Firms see value of sticking to research fundamentals

Industry and funders still back blue-skies thinking, doctoral conference hears

December 12, 2013

Source: Alamy

Building blocks: industry looks to basic science for problem-solving, forum hears

Prospective doctoral students should not focus on applied research at the expense of fundamental science to boost their chances of being funded, a panel of experts has said.

Candidates may think that PhDs backed by industry money will only lead to applied research projects, and that such work is viewed more favourably by business funders.

But delegates at a conference on the meaning of modern-day doctorates, held at the University of Manchester on 2-3 December, heard that this was not the case, with industry increasingly looking to basic science to solve its problems.

Speaking at the event, What Does it Mean to do a PhD Today?, Robert Sorrell, vice-president for public partnerships at BP, said that there was now a “real drive” in industry to understand fundamental science.

He added that this had been spurred by the change in the way science has advanced in the past two decades.

Dr Sorrell cited advances in technology that had paved the way for better modelling and developments that now allow researchers to drill down to the atomic level.

“All these things now mean that we can go back and look at things that we just learned to live with in my industry, such as corrosion, which is a problem on a day-to-day basis, and really go and understand the science behind it,” he said.

Dr Sorrell added that understanding the fundamental elements of science allowed researchers and industry to put “building blocks” in place that would facilitate progress to the “next generation of things”.

He added that he was also a strong supporter of blue-skies research, which has no perceived application at the outset.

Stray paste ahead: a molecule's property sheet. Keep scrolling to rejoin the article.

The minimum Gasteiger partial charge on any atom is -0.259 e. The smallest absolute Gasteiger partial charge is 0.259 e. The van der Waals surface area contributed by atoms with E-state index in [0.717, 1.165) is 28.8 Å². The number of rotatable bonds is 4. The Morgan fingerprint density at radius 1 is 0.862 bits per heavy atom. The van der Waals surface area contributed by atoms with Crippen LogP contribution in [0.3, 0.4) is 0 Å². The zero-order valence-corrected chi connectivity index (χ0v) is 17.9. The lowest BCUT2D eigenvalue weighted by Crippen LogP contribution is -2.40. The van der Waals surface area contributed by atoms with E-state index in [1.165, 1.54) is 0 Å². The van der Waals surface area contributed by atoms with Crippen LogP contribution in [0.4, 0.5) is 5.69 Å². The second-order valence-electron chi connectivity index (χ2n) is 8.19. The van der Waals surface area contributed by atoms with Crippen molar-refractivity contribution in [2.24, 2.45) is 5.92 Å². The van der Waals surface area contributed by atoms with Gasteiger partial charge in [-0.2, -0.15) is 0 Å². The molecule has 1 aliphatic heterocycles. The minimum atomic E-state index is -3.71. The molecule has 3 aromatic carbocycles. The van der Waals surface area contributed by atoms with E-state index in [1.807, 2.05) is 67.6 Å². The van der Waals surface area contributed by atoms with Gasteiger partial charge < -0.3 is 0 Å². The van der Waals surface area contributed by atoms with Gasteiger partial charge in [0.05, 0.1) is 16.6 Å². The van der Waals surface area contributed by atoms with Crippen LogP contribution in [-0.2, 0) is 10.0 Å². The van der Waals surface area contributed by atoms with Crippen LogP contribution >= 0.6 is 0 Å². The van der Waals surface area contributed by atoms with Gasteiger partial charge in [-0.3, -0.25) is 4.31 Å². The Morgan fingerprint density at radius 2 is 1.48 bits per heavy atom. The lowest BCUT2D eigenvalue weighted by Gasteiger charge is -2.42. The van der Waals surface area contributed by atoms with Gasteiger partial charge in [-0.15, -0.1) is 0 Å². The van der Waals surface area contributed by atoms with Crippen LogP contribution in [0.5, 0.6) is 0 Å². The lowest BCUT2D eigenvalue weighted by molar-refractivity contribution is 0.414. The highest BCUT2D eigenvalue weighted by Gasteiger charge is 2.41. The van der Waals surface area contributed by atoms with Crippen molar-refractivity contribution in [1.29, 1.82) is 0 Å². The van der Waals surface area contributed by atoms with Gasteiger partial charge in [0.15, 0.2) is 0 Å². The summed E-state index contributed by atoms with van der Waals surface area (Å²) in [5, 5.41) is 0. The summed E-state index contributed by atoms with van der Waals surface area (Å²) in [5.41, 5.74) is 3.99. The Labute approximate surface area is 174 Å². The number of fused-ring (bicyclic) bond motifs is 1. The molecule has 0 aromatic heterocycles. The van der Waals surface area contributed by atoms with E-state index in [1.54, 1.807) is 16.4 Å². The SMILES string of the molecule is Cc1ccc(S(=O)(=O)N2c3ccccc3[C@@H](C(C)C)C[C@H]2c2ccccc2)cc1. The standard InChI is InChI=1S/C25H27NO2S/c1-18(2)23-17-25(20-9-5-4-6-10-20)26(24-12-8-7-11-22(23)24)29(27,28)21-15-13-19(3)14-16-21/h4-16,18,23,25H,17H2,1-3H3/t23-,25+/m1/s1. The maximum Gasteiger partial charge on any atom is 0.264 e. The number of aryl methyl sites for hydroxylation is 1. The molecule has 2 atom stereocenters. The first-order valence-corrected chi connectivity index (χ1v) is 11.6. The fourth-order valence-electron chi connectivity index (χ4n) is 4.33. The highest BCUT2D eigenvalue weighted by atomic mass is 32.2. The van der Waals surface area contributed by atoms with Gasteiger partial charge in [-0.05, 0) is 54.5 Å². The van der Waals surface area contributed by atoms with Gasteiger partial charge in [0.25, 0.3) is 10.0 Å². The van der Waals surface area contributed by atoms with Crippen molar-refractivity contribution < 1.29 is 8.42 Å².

“The act of doing research is important in its own right,” he said.

Serendipity also plays a part in scientific discovery, he explained. Research that might have no perceived practical application could still lead to revolutionary technology.

Anne-Marie Coriat, director of capacity, skills and infrastructure at the Medical Research Council, agreed.

“The partnerships that we have with industry are all about getting the very best project, with the very best people in the very best place,” she said. That ranged from “fundamental curiosity-driven research” to applied work.

Dr Coriat added that the UK research councils wanted to ensure that any work they funded had impact and moved the respective fields along.

She added that some students had the impression that the councils and industry were only interested in funding applied research.

“That is absolutely not the case,” she said.

Peter Batey, director of the Economic and Social Research Council’s North West Doctoral Training Centre, said that some of the best research students ask fundamental questions: “I would not want to stand in their way at all or to push them into a direction.”

He added that the ESRC suggests that at least 20 per cent of the centre’s research projects be applied schemes with collaborations outside academia.

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